Friday, January 23

My Baguio Chronicles - 1

645 am. Arrived Baguio.

The kids were able to sleep on the six hour bus trip but husband and I had hardly been able to relax, what with him trying to check on us every then and now, to my obvious annoyance, as he keeps getting up and walking the isle, asking if we were okay. Every time that he did, the other passengers would let out a dagger look, or something that sounded like a grunt…..or maybe it was just me getting too self-conscious. It would have done me much better if he had held on to one of the kids, because I was cramped in the two-seater with all bits and pieces of our luggage but both children physically cling on to me for dear life, as if all sense of safety is lost on them, were they with someone else, in these temporary but rough conditions. This was the first time that we will travel this far, and I being the mother, know how difficult it was for the kids to settle down where comfort is in short supply. However, it amazed me how easily and fast they could fall asleep. All I could manage to do after that is put Sam in front of me and try to catch a few minutes of rest, while she was beginning to fall deep into slumber and was now lording it over sleepyland with her loud snoring. That little girl, she terrifies me with her sound sometimes...

After a couple of stops, and leaning over to check where we were, six hours had gone by, and I caught the first light of morning. Marcos highway was covered in fog as our bus climbed uphill on the zigzag road. It felt like an endless trek, and the higher we went, the thicker the fog seemed to grow. In spite of the bus driver meandering the roads with such confidence, my fear started to seep in again, unfortunately at a time when I had wanted to use the last few minutes of our trip to catch some shuteye before we hurtle ourselves off the bus . I felt terribly tired from my daughter’s weight, but my mind was relentlessly creating scenarios of us falling of the cliff accidentally and me waking up to find out that I have lost a limb, or worse, a life or lives other than mine. So that in the course of all that horrible mental fumbling, I never had the opportunity to rest for a second more. It was such a relief however, that finally we reached a plateau, and a "Welcome to Baguio" sign told me that my worries were now pointless….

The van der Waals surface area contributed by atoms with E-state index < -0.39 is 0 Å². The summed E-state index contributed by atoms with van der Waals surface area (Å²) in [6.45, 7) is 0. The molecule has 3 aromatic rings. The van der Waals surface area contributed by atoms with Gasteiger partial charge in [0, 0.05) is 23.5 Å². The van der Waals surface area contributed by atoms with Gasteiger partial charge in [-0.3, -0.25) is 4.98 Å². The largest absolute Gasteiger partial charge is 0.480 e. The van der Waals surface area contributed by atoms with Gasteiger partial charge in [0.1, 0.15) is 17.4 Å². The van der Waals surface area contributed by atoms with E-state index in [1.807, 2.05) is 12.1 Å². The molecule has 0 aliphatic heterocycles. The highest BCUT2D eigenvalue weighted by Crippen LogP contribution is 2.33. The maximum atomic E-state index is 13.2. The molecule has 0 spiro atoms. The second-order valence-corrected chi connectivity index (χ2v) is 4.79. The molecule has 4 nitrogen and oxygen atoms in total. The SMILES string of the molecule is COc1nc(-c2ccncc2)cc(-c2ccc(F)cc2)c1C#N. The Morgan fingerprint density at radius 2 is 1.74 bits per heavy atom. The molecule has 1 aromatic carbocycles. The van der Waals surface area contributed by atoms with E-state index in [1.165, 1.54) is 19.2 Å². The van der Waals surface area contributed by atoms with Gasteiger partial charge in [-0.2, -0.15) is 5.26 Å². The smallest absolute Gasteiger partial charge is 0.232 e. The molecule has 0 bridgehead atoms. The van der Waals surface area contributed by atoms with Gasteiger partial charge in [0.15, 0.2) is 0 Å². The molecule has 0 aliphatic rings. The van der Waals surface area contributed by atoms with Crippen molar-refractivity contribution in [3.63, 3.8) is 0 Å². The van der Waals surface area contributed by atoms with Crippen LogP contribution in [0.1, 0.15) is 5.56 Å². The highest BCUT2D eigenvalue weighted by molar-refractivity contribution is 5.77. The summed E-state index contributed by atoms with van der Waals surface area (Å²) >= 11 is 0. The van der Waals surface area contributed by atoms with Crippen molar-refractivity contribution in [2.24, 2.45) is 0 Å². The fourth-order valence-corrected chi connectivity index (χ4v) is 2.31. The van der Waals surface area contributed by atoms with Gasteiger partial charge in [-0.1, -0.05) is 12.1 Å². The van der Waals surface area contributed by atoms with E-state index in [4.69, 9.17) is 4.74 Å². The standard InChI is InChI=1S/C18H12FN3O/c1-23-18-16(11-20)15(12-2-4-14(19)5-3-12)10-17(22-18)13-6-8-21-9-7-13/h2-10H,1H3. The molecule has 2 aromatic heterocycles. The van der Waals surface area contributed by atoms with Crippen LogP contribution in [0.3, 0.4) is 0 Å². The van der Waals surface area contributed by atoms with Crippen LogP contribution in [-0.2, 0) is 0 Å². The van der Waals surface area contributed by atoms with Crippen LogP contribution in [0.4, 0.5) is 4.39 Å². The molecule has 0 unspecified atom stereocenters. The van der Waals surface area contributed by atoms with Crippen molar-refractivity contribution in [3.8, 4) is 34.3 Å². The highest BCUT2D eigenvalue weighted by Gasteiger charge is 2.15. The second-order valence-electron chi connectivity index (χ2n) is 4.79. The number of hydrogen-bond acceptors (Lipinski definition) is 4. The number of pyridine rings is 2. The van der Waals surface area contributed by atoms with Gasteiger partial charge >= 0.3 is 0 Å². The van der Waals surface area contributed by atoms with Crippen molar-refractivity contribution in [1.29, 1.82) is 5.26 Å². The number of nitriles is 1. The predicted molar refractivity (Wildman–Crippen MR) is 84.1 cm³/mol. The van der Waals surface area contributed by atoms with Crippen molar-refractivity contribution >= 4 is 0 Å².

We arrived at the Teacher’s Camp. The lady I talked to on the phone a day earlier wasn’t available, so the night guy, offered to deposit our things at the reception, and told us that we could get some breakfast and come back in half an hour. It was drizzling outside, but the cool air, the log cabins, the fresh smell of pine trees, and the faint morning light was such to behold, that I could only remember it in one of those dreams I’ve had way back in years, and really it would be strange if I got carried away into a trance so early in the day, but I rather tried to soak in it and felt humbled at the beauty, unmindful of the fact that all this has cost me a precious night of sleep. My body wasn’t caving yet anyway, so why the fuss. I decided to take out my camera and do some snapping. I had made a mental reminder to myself back in Manila, that getting to Baguio would be a perfect time for me to hone my skills with my new DSLR, a gadget which I would like to proudly blabber about at a later time. When finally, I had enough photos to warn me that we still had two full days left for photographing, I stopped and we took the first cab down, or rather up, the street. One thing, I would most certainly promote about this place, is that the taxi drivers are the most respectful, honest, and cool drivers one could ever ask for. For a moment there, you stop being wary of being robbed off of your precious hundreds, and they can cruise you to your destination like a breeze. Anyway, we were told by our driver that we were lucky to be up there at such a time when it was the real “cold” season. He did not warn us, however, that it was going to be biting cold at night, and we would be literally freezing our asses off in bed. We were thrilled nonetheless at the fact that we had made a good decision to come here after the holidays and experience the real “cold”. Down south, it would have been nippy too, but not like this one, that stings your face and gives you the unqualified pleasure of knowing you’re way above the sea level, and pretty much on top of the world…..

To be continued….
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